The Pennsylvania Supreme Court upholds the statute of limitations in a child abuse case involving a priest.

0

The Pennsylvania Supreme Court upholds the statute of limitations in a child abuse case involving a priest.

Victims of child sexual abuse in the Catholic church in Pennsylvania were dealt a blow on Wednesday when the state Supreme Court dismissed a lawsuit brought by a woman whose lower court victory had given hope to other victims who had sued after a bombshell report detailing the church’s scourge of child abuse.

The case of plaintiff Renee Rice, who sought compensation from the Roman Catholic Diocese of Altoona-Johnstown for allegedly concealing and aiding sexual assault she said she suffered from a priest in the late 1970s, came to an end with the court’s 5-2 decision.

Rice filed a lawsuit in 2016, but the majority of the court found that the Pennsylvania statute of limitations had run out.

Rice’s lawyer, Alan Perer, stated that the ruling of the top court puts an end to his client’s lawsuit.

“Once a child learns that a priest has abused them, it puts them on notice that they should have suspected and investigated whether or not the diocese was aware of this priest conduct, hidden it, and kept it from the parishioners, including the plaintiff,” Perer said.

See the list below for more Associated Press reporting.

In 2019, a Superior Court panel concluded that there were sufficient facts to allow a jury to assess whether Rice was barred from learning about the alleged cover-up of her abuse.

Rice was a church organist and was brought in as a youngster to clean the living space of her alleged assailant, Rev. Charles F. Bodziak. The charges have been refuted by Bodziak.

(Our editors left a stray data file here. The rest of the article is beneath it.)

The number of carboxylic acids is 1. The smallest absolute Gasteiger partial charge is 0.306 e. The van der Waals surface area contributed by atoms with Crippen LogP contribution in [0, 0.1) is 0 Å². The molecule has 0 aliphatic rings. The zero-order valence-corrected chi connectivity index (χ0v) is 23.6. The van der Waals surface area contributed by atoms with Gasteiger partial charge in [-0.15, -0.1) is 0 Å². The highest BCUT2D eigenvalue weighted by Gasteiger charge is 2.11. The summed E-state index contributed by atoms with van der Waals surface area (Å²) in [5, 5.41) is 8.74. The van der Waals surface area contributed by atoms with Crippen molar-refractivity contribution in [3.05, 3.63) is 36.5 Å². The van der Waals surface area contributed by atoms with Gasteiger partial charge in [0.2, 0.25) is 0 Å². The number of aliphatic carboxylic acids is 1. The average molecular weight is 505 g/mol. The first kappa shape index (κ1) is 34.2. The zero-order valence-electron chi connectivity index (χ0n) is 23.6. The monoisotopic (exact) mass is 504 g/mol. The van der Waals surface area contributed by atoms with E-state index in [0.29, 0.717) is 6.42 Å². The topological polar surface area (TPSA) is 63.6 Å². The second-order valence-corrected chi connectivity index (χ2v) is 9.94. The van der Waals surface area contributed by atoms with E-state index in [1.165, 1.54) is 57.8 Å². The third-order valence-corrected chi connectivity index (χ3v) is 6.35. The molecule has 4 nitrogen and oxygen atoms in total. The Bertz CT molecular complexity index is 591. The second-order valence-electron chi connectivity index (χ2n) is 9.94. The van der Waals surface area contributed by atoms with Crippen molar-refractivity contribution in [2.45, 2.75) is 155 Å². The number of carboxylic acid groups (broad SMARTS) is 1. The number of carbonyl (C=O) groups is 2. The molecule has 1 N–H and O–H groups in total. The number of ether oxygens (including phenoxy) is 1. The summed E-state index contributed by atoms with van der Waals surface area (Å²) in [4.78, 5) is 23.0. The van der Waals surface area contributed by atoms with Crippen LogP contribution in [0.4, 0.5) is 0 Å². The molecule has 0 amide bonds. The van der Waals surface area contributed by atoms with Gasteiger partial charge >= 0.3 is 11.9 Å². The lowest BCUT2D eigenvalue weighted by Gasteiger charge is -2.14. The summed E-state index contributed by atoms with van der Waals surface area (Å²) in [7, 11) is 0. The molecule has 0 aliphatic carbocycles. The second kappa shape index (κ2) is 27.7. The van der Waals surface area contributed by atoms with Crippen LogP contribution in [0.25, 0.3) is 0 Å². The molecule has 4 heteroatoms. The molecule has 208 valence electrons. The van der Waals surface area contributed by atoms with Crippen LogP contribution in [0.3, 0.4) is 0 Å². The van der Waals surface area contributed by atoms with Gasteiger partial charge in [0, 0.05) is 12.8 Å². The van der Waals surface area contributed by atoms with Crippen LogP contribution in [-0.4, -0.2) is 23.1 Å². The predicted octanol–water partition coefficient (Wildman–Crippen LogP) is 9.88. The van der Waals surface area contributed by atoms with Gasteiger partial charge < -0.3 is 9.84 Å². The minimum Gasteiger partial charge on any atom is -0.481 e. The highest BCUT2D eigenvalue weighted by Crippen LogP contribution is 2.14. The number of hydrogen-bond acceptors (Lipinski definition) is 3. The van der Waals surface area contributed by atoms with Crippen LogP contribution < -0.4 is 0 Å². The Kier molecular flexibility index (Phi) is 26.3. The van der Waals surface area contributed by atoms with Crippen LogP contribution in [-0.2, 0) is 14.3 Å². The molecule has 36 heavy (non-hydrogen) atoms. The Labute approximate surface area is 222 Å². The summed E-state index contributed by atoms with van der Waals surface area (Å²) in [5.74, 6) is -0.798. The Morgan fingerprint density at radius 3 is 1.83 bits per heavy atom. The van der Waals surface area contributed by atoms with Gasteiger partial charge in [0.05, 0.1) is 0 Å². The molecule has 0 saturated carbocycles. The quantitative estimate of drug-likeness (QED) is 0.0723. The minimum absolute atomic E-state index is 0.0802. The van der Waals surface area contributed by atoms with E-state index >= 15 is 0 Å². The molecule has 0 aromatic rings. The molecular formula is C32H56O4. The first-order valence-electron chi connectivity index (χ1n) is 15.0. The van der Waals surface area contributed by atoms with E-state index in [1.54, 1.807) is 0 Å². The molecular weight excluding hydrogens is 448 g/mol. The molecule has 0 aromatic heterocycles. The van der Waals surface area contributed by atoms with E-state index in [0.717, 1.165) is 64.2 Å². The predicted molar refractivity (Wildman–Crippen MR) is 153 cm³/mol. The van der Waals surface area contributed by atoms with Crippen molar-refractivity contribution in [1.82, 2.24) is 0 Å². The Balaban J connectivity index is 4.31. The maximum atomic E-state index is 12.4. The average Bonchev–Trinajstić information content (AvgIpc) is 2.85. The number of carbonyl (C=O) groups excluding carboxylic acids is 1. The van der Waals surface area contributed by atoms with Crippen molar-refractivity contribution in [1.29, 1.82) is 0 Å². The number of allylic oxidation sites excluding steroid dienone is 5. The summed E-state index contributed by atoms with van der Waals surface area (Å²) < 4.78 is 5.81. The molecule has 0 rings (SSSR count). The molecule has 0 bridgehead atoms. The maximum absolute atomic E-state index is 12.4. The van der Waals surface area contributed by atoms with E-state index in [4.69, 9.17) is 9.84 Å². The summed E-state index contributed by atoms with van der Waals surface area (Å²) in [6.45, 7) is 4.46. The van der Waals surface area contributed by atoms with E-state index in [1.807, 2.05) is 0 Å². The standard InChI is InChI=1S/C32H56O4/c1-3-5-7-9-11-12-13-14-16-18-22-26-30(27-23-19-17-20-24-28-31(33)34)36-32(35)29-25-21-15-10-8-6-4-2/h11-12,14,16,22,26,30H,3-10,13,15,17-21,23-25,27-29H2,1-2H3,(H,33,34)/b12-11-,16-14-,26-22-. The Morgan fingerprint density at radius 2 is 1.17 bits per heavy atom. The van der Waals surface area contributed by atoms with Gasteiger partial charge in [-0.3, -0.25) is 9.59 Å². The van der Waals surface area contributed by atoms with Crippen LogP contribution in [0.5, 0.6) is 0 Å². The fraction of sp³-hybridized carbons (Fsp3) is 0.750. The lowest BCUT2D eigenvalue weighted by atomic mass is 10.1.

The two-year statute of limitations began to run when Rice was last assaulted by Bodziak, allegedly in 1981, according to the Supreme Court majority, but it may have expired in 1987, when she turned 20. Rice did not pursue her charges until a grand jury report into the diocese’s abuse in 2016.

For the majority, Justice Christine Donohue stated, “We do not need to answer the matter since it is evident that the statute of limitations passed decades ago.”

According to Donohue, determining whether “courthouse doors should be opened for suits based on underlying conduct that occurred long ago is an exercise in line drawing that includes difficult policy determinations” and that courts are “ill-equipped to make that call” is an exercise in line drawing that includes difficult policy determinations.

Eric Anderson, the diocese’s counsel, praised the judgment.

“They’ll follow the statute of limitations exactly as it should be. This is a condensed version of the information.

Share.

Leave A Reply